Beall’s list – what happened?

Since I wrote about Predatory Publishers and Fake Academia back in January, there has been some updates on Beall’s list, which had been taken down around the time of the post.

The author of the list, Jeffrey Beall, has come out with an article titled What I learned from predatory publishers, which provides “a first-hand account of the author’s work identifying and listing predatory publishers from 2012 to 2017.” This article provides some interesting insights into predatory publishing, and also suggests why Beall felt it necessary to remove the list – he was under “intense pressure” from his employer and feared losing his job.

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Open Access for Clinical Data

I am so excited by the open access movement and all the traction it is getting. The benefits of sharing research, and data, are immense. National Public Radio (NPR) in the US have recently had a segment (listen here), and written an article, about the proposal by leading medical journals to require researchers to publicly share their data.

The concept is relatively simple. If you want to be published, you must share the data collected in your clinical studies, which until now has been rarely done.

The article discusses the reasons researchers may not want to share, an interesting discussion detailing issues that I had not been aware of. However, from my reading, it seems these issues for the individual researcher are far outweighed by the benefits to the greater population.

For example, some “researchers have felt that they deserved the right to future papers for all their hard work gathering the original data. And maybe they didn’t want others examining their work.” Fair enough I suppose. But then, this “neglects the key role that independent scientists can play in bringing new insights and also in validating the quality of the data that were collected. Access is also central to the scientific method and the idea of replication to establish the truth.”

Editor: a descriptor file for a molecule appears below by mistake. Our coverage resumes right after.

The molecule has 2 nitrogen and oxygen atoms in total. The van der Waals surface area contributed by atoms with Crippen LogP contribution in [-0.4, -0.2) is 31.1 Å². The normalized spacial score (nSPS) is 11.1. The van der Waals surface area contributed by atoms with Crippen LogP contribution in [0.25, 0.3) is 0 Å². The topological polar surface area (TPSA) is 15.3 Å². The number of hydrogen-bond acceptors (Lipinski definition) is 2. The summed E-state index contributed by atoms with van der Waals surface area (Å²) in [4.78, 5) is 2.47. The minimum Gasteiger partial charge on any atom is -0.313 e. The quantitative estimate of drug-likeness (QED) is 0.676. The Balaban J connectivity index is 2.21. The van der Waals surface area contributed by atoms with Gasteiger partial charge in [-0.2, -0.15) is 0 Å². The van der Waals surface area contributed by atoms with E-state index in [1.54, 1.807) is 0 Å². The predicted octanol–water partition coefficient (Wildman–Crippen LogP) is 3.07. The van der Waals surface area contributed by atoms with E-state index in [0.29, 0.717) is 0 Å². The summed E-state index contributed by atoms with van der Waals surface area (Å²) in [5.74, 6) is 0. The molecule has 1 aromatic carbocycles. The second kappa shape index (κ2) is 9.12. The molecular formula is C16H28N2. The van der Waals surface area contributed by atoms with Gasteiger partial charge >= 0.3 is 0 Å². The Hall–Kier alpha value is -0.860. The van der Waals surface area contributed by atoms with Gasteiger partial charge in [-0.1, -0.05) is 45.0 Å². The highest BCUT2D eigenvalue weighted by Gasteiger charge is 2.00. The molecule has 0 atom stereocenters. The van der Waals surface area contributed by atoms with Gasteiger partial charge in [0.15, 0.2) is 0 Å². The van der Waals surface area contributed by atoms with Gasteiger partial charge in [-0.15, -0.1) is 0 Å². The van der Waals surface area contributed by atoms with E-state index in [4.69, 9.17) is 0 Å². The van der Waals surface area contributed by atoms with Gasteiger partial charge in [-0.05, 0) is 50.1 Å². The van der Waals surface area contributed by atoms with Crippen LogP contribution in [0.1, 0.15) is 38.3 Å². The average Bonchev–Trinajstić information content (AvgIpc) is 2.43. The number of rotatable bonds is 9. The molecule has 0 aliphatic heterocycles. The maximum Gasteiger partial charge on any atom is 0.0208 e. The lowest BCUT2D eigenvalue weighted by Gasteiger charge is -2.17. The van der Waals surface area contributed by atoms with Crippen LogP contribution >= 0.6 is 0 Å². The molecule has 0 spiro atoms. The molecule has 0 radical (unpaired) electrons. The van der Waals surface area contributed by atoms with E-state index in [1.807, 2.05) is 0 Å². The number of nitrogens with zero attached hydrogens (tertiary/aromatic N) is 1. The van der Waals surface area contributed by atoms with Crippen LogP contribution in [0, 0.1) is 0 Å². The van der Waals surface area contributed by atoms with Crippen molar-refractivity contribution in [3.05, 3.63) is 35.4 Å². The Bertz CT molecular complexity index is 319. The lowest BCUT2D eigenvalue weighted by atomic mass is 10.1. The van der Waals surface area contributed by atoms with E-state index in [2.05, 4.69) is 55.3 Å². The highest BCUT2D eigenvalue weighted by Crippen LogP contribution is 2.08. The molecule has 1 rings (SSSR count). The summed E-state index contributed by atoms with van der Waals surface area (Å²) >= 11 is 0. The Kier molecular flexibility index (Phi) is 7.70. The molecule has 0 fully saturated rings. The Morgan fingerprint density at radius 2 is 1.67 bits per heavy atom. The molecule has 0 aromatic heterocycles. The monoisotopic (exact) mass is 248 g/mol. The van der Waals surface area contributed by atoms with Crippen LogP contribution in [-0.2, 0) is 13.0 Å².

By not sharing, and protecting one’s own interests, scientific progress is impeded. Not only does sharing allow for greater possibilities of additional knowledge being gained, it also ensures an extra check and balance on those who may try to draw dubious conclusions.

I believe this incentive to share, provided by the medical journals, is an important move. I hope it is adopted by the medical community and extends to many other research fields. If you’d like to comment on this proposal, you can submit your feedback on the International Committee of Medical Journal Editors website.


A social networking site is not an open access repository

This article from the University of California entitled ‘A social networking site is not an open access repository‘ explains very clearly the difference between using an institutional open access research repository, and using an online platform such as ResearchGate or

As a Librarian I understand the importance of open access repositories for enabling the reuse and preservation of research data. However, I am sure for many academics and researchers this distinction may not be so clear – especially since a lot of it is in the platform’s fine print!

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